Study: Wind turbines do not impact nearby property values

The construction and operation of wind turbines in Rhode Island does not depress nearby property values, according to a study by University of Rhode Island economist Corey Lang. More

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Study: Wind turbines do not impact nearby property values

WIND TURBINES CONSTRUCTED near residential homes have no statistically significant negative impact on property values, according to a study by University of Rhode Island economist Corey Lang. Above, the defunct turbine adjacent to Portsmouth High School, one of the 12 turbines included in Lang's study.
Posted 12/23/13

SOUTH KINGSTOWN – The construction and operation of wind turbines in Rhode Island does not depress nearby property values, according to a study conducted by University of Rhode Island economist Corey Lang.

Lang, an assistant professor of natural resource economics at URI, presented the results of his study at a public meeting on Dec. 17 sponsored by the URI Outreach Center and the R.I. Office of Energy Resources, which funded his research.

Having analyzed the sale prices of 48,000 Rhode Island homes during the last 15 years, comparing homes located near one of the state’s 12 wind turbines with homes further away from the turbines. Lang found that the turbines may cause a 0.4 percent drop in property values for homes within half a mile of a turbine, a deviation well within the study’s margin of error.

“Proximity to a turbine has no statistical effect on property values,” Lang concluded. His findings echo the report of a national study conducted earlier this year by the Lawrence Berkeley National Laboratory, which analyzed more than 50,000 home sales near 67 wind facilities across nine U.S. states and determined no significant impact on property values.

Lang’s analysis included property value comparisons before construction was announced at each site, following the announcement, during construction and during each turbine’s operation.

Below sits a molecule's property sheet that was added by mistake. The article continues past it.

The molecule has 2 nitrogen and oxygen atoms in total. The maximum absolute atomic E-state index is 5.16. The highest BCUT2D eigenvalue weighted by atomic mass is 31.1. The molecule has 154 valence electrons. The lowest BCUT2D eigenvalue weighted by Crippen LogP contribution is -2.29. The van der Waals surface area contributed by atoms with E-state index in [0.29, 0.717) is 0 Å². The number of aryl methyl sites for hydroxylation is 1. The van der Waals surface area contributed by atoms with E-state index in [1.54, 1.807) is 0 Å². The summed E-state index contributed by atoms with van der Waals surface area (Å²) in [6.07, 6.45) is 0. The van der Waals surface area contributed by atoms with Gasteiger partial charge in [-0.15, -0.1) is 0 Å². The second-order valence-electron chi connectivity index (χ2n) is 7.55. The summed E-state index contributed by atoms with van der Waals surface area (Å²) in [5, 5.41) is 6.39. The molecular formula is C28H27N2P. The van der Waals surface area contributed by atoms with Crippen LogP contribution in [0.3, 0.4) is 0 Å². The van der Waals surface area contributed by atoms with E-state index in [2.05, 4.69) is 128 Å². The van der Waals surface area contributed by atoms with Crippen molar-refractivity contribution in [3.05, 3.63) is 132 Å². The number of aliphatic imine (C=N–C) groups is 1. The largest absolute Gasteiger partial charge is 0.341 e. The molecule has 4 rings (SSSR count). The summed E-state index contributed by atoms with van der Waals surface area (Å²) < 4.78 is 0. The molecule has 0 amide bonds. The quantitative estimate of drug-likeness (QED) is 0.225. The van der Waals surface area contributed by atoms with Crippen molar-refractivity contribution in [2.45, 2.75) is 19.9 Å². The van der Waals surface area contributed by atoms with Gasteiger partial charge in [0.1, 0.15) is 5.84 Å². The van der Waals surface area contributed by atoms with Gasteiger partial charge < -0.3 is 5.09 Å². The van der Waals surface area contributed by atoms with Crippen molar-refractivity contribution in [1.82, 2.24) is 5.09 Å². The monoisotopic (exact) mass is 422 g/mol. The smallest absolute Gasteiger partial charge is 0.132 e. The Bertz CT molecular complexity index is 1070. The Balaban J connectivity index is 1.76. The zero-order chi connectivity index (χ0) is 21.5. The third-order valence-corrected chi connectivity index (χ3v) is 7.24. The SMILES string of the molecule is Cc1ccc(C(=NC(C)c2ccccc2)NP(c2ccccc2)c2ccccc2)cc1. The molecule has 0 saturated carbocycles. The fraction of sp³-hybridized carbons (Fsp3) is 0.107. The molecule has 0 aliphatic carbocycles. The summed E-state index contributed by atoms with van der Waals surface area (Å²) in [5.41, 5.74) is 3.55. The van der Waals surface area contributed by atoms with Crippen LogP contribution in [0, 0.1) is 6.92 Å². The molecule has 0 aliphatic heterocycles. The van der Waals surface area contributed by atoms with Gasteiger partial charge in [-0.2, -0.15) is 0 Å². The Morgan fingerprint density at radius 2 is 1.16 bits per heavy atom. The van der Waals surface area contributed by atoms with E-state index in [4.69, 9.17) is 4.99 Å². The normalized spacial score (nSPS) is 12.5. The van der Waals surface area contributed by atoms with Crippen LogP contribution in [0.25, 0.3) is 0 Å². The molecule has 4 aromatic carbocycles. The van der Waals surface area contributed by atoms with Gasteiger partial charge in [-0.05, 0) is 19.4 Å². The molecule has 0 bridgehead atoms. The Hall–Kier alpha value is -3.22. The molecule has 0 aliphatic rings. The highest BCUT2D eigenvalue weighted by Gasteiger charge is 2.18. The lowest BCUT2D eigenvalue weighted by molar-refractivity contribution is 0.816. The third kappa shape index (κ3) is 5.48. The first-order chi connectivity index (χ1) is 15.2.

Rhode Island’s first wind turbine was constructed in 2006, and the other 11 turbines were built leading up to and following the crash of the housing market in 2008, Lang said. Aside from a general downturn in housing price trends during those years – among both properties in close proximity to wind turbines and those far from them – Lang discovered no statistically significant negative change in home prices following the announcement or construction of a nearby wind turbine.

According to Lang, studies of the impact of wind turbines on property values conducted in sparsely populated areas like Iowa and Texas have drawn conflicting conclusions, with some finding large negative impact and others finding no impact. However, Rhode Island’s high population density sets Lang’s findings apart from previous studies, he said.

“One of the reasons that wind turbines are so contentious in Rhode Island is that our population density is high and there are so many houses all around turbine sites. That worries people,” said Lang. “However, that density provides me with much more data than other studies have had access to.”

A similar study is currently underway in Massachusetts, another densely populated state like Rhode Island with single turbines constructed in scattered locations. The results of the Massachusetts study are due in the next six months, said Lang.

“What I’m hoping is that my analysis provides additional input for future decision making,” he said. “I hope that people understand the results and take them seriously as they continue the debate about wind turbine siting.”

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